Living

Senior uses jigsaw power to give kids flowers

Some might say Dick Herboldshimer is puttering his life away. At 86, he has the freedom to do whatever his body will allow. But instead of traveling the world or living on the golf course, he prefers to spend his time at a jigsaw, cutting out plywood shapes ranging from flowers and ladybugs to fish and jet planes.

Two or three times a week, Herboldshimer takes the wood pieces to elementary school classrooms in the Madera, Clovis and Fresno, Calif., school districts, where he guides students in sanding, painting and assembling the projects.

"I could stay home and not do anything," he says with a grin. "But that's not my nature. I need the exchange I get with the kids."

Herboldshimer, a widower who lives alone in Fresno, retired as principal of Friant Elementary School more than 20 years ago. But he never lost his desire to help students discover new things about the world -- and themselves. Art projects provide a creative complement to academic studies, he says, and often can be used to reinforce lessons taught in science, history and other subjects.

During a recent visit to Elise Rydberg's second-grade class at Kratt Elementary School in Fresno, Herboldshimer brought wooden flowers for the students to paint. As they prepared to start the project, he tossed out additional verbal bouquets meant to encourage and inspire.

While passing out materials, he suddenly stilled the classroom hubbub with a loud whistle.

"Did you hear that?" he asked the instantly quiet students, while pointing to Dylan Cordaza, 8. "He said, in the nicest voice, `Thank you.'"

A few minutes later, Herboldshimer admired the work of Ceraina Green, 8. "Did you take art lessons? You're doing a great job."

Wherever he goes, Herboldshimer tells students to call him Mr. H, a moniker that's much easier to say. He welcomes their banter and enjoys the challenge of staying one step ahead of their young minds.

"Remember to paint the edges of your flowers first," he warns the class at Kratt. "If you don't, I'll paint your nose green."

The green-nose admonition reminds students of a story they recently read about the futility of trying to look like everyone else.

"Mr. H believes in being a catalyst for children to create gifts for their parents," says Katie Finks, the preschool teacher at Addicott School in Fresno. "He believes all children can do art with the right kind of assistance."

Addicott is a school for children with severe developmental disabilities. Herboldshimer visits about once a month to share projects of a seasonal nature or that are related to an upcoming holiday.

Although Herboldshimer wants every student to have fun, he gets just as much enjoyment out of each classroom visit as the children do. Working at the jigsaw is therapeutic, he says, and the responses he gets from students keep his mind filled with satisfying memories.

"Kids associate me with fun times," he says. "I make it a point to talk to each child. I love the one-on-one interaction."

Herboldshimer loves to tell the story of a fourth-grader who asked whether he could paint two flower projects instead of one.

"This was a tough little kid," he says. "He told me, `Mr. H, I've got to have two because I have two girlfriends.' I told him, `Young man, you've got a decision to make.'"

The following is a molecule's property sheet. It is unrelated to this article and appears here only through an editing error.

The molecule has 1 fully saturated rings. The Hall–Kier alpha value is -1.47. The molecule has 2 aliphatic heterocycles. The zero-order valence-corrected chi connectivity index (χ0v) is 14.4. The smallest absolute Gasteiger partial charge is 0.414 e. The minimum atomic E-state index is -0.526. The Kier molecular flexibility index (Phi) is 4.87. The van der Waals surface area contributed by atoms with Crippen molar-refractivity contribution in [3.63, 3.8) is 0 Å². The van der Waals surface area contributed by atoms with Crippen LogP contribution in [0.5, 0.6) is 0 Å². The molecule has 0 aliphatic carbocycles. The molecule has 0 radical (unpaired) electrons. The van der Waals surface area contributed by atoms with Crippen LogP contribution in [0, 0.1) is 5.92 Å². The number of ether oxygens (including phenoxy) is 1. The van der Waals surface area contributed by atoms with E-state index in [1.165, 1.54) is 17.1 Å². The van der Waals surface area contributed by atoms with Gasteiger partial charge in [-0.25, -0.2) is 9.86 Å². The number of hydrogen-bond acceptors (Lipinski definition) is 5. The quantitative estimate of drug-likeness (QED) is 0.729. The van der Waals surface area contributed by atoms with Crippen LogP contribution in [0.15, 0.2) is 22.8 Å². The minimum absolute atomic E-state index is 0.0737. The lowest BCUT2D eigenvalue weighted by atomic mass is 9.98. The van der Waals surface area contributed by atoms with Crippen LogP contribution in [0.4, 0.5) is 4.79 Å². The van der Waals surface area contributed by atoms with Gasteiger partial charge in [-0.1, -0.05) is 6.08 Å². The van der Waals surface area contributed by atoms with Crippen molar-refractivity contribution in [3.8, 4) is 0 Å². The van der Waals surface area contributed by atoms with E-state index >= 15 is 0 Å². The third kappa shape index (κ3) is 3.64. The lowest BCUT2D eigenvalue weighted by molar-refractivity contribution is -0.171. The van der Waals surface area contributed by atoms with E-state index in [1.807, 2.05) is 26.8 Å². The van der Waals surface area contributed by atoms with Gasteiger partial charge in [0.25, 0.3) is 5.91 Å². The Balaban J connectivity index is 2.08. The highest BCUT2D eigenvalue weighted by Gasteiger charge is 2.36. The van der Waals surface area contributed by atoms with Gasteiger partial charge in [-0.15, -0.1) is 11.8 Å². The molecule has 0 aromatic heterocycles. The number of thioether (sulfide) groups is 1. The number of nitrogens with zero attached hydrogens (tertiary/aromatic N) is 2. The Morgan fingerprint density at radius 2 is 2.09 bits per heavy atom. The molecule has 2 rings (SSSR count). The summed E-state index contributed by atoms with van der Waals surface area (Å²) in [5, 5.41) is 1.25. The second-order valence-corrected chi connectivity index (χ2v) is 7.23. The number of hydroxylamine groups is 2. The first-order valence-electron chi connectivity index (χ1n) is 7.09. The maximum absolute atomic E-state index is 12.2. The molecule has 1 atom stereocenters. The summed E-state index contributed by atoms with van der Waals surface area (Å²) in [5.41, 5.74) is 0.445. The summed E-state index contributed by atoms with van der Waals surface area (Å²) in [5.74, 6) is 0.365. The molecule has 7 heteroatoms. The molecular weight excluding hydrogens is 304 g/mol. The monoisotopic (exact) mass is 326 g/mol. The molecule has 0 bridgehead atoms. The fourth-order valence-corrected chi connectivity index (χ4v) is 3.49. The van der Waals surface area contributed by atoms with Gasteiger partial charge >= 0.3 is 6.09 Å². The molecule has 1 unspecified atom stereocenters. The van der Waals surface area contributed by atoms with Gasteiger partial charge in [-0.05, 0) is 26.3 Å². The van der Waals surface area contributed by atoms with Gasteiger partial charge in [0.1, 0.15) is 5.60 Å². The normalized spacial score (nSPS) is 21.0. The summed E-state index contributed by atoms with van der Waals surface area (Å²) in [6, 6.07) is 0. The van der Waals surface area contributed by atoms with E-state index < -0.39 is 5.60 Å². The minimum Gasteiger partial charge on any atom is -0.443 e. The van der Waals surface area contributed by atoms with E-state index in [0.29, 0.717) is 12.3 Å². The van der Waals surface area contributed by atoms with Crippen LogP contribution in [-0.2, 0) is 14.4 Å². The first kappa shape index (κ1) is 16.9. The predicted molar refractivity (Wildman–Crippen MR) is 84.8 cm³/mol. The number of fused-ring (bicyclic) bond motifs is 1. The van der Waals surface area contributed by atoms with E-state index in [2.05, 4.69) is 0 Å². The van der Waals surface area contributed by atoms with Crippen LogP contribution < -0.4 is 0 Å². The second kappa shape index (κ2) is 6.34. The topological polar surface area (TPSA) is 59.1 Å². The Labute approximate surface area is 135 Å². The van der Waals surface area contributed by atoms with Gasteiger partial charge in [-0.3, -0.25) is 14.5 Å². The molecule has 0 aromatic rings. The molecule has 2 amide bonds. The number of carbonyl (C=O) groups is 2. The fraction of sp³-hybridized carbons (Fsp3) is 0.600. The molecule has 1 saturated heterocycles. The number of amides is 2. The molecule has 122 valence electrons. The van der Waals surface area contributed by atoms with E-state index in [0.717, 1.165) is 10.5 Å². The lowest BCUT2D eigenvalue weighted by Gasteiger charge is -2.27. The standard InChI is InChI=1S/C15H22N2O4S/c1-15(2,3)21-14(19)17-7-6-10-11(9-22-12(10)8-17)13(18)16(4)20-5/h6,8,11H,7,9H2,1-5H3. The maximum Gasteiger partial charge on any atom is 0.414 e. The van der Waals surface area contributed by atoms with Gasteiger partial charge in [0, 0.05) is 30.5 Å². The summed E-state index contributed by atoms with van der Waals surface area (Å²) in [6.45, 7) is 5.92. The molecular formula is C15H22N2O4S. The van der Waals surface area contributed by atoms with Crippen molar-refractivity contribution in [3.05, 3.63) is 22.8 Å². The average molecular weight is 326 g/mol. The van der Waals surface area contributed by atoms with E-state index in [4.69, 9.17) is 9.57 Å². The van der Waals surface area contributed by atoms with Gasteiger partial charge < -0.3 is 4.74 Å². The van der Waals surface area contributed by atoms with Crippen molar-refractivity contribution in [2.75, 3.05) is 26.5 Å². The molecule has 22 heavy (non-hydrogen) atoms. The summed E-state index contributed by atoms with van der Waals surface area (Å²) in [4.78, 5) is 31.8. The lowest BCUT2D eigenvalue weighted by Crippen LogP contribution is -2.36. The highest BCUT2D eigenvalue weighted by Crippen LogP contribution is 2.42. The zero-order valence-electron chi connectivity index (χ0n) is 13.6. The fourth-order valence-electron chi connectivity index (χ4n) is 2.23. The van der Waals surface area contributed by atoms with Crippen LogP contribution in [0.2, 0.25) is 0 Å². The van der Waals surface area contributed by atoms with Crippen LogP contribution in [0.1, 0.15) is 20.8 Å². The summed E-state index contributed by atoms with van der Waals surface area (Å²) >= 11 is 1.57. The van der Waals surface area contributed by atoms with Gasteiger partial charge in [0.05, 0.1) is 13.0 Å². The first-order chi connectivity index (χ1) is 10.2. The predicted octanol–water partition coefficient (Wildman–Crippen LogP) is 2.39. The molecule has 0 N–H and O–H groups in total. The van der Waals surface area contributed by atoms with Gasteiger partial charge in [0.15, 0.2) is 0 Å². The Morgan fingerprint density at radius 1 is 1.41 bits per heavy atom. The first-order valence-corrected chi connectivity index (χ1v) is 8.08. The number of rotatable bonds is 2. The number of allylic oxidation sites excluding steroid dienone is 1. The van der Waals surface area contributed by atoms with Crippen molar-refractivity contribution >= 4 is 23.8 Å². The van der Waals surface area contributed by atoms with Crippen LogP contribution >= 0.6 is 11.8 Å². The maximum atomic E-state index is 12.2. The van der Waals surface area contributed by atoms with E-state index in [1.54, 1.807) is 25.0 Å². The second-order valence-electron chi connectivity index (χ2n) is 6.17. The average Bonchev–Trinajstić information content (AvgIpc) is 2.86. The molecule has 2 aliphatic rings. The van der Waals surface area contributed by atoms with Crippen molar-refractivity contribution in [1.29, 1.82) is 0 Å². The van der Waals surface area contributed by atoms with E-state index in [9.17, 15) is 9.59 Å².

Because he's been visiting classrooms for several years, Herboldshimer often encounters students who have fond memories of his past visits.

"There's no way I can remember everyone," he says. "But when they ask, I'll say something like, "Oh, yes, you're the one who spilled the paint.' Then they'll correct me."

The important thing, Herboldshimer says, is to let children know they are important -- even if you draw a blank on their names.

Besides the enthusiasm of students, Herboldshimer enjoys the mental challenge of creating wood projects that complement their classroom work. When possible, he tailors his creations to current topics. If the class is studying insects, for example, he may bring ladybugs for them to paint. If the students have just read a book featuring animals or trolls, he'll come up with objects to illustrate the story.

Herboldshimer has been making things out of wood since his youth, when he started carving with a pocketknife his father gave him.

After serving as a combat medic in Europe during World War II, he went to college on the GI Bill, starting at the University of Maryland and finishing at California State University, Fresno, after moving to California in 1948. He taught in Monterey for awhile and then returned to Fresno to become principal at a new elementary school built in a remodeled cafeteria at the Hammer Army Air Base, forerunner of Fresno Yosemite International Airport.

"A lady gave me a jigsaw while I was at Hammer Field," he says. "Teachers would ask me to cut out things for them. I've always liked cutting out projects related to school studies."

Herboldshimer also enjoys the teaching opportunities that pop up at nearly every classroom session. At Kratt, one student asks whether he should paint the back side of his flower leaves.

Mr. H grins and says, "Next time you look at a flower, see if the leaves are green on both sides."

When the painting was done and the room cleaned up, Herboldshimer took some photographs of the students with their finished flowers. Then they gave him a cheer and sent him off with a rousing "Thank you Mr. H!"

Alan Xiong, 7, held his flower in both hands as he headed home. "I'm going to give this to my mom," he says.

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